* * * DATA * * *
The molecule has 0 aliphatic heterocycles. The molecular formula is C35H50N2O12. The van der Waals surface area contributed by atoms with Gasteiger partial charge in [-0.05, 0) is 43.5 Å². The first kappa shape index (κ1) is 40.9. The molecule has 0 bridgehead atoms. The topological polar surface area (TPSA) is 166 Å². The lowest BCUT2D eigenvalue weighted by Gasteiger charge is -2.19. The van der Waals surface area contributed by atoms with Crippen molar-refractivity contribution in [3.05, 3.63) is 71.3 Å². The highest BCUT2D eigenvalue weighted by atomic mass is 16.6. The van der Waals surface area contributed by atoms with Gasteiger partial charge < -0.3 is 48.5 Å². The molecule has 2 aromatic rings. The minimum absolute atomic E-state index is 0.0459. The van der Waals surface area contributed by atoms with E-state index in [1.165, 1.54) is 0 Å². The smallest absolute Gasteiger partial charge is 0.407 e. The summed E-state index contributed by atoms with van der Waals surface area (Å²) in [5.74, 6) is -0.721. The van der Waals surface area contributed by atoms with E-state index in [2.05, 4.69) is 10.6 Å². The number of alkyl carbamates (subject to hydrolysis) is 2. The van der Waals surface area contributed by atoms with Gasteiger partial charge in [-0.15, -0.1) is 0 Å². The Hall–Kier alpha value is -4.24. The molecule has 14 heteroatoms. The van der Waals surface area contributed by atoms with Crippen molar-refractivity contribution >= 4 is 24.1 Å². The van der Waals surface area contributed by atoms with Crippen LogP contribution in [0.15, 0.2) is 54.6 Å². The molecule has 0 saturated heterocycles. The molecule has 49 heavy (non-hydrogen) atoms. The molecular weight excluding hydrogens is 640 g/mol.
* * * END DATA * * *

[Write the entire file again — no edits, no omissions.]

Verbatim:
The molecule has 0 aliphatic heterocycles. The molecular formula is C35H50N2O12. The van der Waals surface area contributed by atoms with Gasteiger partial charge in [-0.05, 0) is 43.5 Å². The first kappa shape index (κ1) is 40.9. The molecule has 0 bridgehead atoms. The topological polar surface area (TPSA) is 166 Å². The lowest BCUT2D eigenvalue weighted by Gasteiger charge is -2.19. The van der Waals surface area contributed by atoms with Crippen molar-refractivity contribution in [3.05, 3.63) is 71.3 Å². The highest BCUT2D eigenvalue weighted by atomic mass is 16.6. The van der Waals surface area contributed by atoms with Gasteiger partial charge < -0.3 is 48.5 Å². The molecule has 2 aromatic rings. The minimum absolute atomic E-state index is 0.0459. The van der Waals surface area contributed by atoms with E-state index in [1.165, 1.54) is 0 Å². The smallest absolute Gasteiger partial charge is 0.407 e. The summed E-state index contributed by atoms with van der Waals surface area (Å²) in [5.74, 6) is -0.721. The van der Waals surface area contributed by atoms with E-state index in [2.05, 4.69) is 10.6 Å². The number of alkyl carbamates (subject to hydrolysis) is 2. The van der Waals surface area contributed by atoms with Gasteiger partial charge in [-0.15, -0.1) is 0 Å². The Hall–Kier alpha value is -4.24. The molecule has 14 heteroatoms. The van der Waals surface area contributed by atoms with Crippen molar-refractivity contribution >= 4 is 24.1 Å². The van der Waals surface area contributed by atoms with Crippen LogP contribution in [0.15, 0.2) is 54.6 Å². The molecule has 0 saturated heterocycles. The molecule has 49 heavy (non-hydrogen) atoms. The molecular weight excluding hydrogens is 640 g/mol.